Moms: Make Your Voice Heard for a Safe Labor and Delivery

Last month in this space I wrote about the many things New Jersey hospitals are doing to ensure healthy births. Today’s column is all about the moms.

Moms, there’s nobody more important than you and your babies as you go through our healthcare system. My goal as a nurse is to make sure you feel prepared to be a full partner with your medical team when it comes to your care. I want you to have the information you need in the event that you have an unexpected complication during your pregnancy. Such complications are rare, and you shouldn’t be afraid. In fact, I hope you’ll feel more prepared and confident knowing this information.

For every 100,000 deliveries in the United States, about 20 result in the death of the mother. Two complications account for the majority of these deaths – pregnancy-related high blood pressure (also called preeclampsia) and excessive bleeding (also called maternal hemorrhage.) Here’s what you should know about these two conditions. And if you have questions or concerns, please raise them with your doctor, nurse or midwife.

Preeclampsia: Preeclampsia affects 5 to 8 percent of pregnancies. Those who may be more likely to develop preeclampsia include first-time mothers, those who have previous cases of pregnancy-related high blood pressure, women whose moms or sisters had preeclampsia, women carrying multiple babies, women with high blood pressure prior to becoming pregnant and women who are obese.

It’s important to have routine checkups so your healthcare team can watch for signs of preeclampsia during your pregnancy. They’ll check your blood pressure, urine and maybe other functions like your liver. Signs of preeclampsia include high blood pressure, water retention and protein in the urine. Other symptoms for you to watch for include headaches, blurry vision, stomach pain, nausea, vomiting and gaining weight rapidly (for example, more than five pounds in one week.)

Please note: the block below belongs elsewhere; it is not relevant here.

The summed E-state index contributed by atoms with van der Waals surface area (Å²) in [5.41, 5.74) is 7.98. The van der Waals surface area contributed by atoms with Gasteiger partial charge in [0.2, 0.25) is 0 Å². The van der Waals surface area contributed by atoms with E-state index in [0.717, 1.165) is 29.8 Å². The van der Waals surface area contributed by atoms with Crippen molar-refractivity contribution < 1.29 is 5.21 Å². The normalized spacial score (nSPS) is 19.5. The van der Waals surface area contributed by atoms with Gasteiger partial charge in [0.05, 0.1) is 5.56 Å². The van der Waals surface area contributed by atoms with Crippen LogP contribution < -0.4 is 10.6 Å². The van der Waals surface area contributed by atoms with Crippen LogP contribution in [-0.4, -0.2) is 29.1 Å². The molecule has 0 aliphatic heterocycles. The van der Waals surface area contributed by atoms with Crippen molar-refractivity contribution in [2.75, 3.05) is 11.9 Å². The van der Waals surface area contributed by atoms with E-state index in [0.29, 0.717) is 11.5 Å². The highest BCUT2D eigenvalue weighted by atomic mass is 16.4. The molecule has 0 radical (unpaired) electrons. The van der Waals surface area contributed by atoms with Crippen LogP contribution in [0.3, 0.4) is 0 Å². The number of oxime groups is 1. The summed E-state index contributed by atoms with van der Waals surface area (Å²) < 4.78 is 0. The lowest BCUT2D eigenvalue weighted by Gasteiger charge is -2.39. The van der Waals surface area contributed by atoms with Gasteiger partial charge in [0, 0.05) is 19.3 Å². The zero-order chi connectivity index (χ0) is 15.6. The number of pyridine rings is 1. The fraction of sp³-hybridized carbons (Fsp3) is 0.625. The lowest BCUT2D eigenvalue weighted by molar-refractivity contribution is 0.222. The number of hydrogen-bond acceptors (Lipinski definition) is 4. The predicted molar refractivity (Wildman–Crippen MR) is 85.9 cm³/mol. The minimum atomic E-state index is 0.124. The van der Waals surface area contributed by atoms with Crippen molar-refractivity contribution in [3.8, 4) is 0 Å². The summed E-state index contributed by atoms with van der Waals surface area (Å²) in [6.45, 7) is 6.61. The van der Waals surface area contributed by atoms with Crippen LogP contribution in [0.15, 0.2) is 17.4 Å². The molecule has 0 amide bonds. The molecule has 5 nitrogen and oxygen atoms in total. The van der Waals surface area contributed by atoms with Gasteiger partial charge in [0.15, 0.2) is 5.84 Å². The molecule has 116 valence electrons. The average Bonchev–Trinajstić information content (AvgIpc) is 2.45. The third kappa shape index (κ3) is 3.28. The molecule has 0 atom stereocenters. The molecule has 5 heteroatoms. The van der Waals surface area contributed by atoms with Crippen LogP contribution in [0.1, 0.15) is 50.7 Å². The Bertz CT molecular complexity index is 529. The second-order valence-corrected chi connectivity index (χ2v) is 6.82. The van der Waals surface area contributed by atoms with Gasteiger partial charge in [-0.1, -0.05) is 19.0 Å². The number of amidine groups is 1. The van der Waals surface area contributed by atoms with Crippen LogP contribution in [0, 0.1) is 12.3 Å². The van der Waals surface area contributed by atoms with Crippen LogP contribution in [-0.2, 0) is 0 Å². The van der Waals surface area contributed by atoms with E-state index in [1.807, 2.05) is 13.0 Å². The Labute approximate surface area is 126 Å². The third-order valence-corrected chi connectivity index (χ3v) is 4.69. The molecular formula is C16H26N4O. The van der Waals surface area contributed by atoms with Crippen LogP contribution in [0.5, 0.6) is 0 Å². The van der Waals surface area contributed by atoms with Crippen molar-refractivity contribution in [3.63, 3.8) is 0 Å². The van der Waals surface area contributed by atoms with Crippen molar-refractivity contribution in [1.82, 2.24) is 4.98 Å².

If you experience these symptoms during your pregnancy, call your doctor, nurse or midwife right away. It’s very important for your health, as well as your baby’s. With you and your medical team working together to catch it early, preeclampsia can be managed and you can have a healthy delivery.

Maternal hemorrhage: Some bleeding is normal after delivering a baby, both vaginally or via C-section. However, excessive bleeding is abnormal and potentially dangerous. There are some women who may be more likely to experience maternal hemorrhage, including Asian and Hispanic women. Certain conditions of the uterus or placenta may also make you more prone to maternal hemorrhage. If your doctor, nurse or midwife tell you that you have a condition affecting your uterus or placenta, ask if it increases your risk for maternal hemorrhage.

During labor and birth, certain conditions could also increase the chances of hemorrhage. They include receiving general anesthesia (which puts you to sleep during birth); taking a drug to induce labor; or having a tear or laceration in your uterus during delivery.

Either in the hospital or once you return home, contact your doctor, nurse or midwife or call 911 if you have heavy bleeding that won’t stop, along with feeling lightheaded or feeling like your heart is beating fast.

For more information, visit the N.J. Perinatal Quality Collaborative website at or the My Birth Matters site at But most importantly, make your voice be heard with your healthcare team if you have concerns about these serious conditions.

Aline Holmes, DNP, RN, is the senior vice president of clinical affairs for the New Jersey Hospital Association, as well as the program co-leader of the New Jersey Nursing Initiative.

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Aline Holmes, DNP, RN, is the senior vice president of clinical affairs for NJHA, as well as the program co-leader of the New Jersey Nursing Initiative. She leads the New Jersey Hospital Improvement Innovation Network under the national Partnership for Patients initiative. A U.S. Navy Nurse Corps veteran, Holmes completed her doctorate in nursing leadership at Rutgers University. 

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